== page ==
Lake Mead’s decline may slow, thanks to winter’s wet start
Hefty snowfalls from a series of atmospheric rivers have brought a slightly rosier outlook for the beleaguered Colorado River. While not enough to fend off the falling water levels entirely, the snow that has dropped in recent weeks across the mountains that feed the river is expected to slow the decline at Lake Mead, according to the latest federal projections released last week. Forecasters now expect Lake Mead to finish this year around 1,027 feet elevation, about 19 feet lower than its current level. That’s about 7 feet higher than the 2023 end-of-year elevation in the bureau’s forecast from last month. As for Lake Powell, the reservoir located on the Utah-Arizona border is now expected to finish 2023 at 3,543 feet, or 16 feet higher than last month’s forecast and about 19 feet higher than its current level.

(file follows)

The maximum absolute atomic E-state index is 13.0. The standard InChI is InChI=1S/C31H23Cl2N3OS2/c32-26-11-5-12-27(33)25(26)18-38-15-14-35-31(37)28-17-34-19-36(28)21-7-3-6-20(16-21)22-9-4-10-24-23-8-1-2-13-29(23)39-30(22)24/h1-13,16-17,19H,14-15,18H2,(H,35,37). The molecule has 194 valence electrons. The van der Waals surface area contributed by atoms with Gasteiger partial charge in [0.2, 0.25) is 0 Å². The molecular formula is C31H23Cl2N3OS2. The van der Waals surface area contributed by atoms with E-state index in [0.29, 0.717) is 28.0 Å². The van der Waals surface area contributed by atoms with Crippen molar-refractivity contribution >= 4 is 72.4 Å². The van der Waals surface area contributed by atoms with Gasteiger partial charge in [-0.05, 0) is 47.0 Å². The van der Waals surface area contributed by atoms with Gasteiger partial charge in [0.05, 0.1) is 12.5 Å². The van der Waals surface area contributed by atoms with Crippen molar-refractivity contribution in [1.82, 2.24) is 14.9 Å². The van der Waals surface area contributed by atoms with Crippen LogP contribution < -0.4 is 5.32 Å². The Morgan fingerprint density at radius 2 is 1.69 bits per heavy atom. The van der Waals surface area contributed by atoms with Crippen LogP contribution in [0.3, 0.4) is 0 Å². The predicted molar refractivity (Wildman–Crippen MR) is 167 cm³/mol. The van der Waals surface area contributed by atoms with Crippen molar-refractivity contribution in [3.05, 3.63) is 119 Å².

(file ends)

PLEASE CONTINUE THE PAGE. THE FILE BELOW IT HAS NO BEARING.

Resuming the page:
- Newsweek: Is the Colorado River Drying Up?
- KSL-Salt Lake City: Here’s how much the drought has weakened so far this winter for Utah, the West
- Colorado Water Conservation Board: News release: 2023 Colorado Water Plan will inspire action to build stronger water future
- Water for Colorado: Press Release - Water for Colorado Congratulates State on Release of Updated Water Plan, Looks Forward to Implementation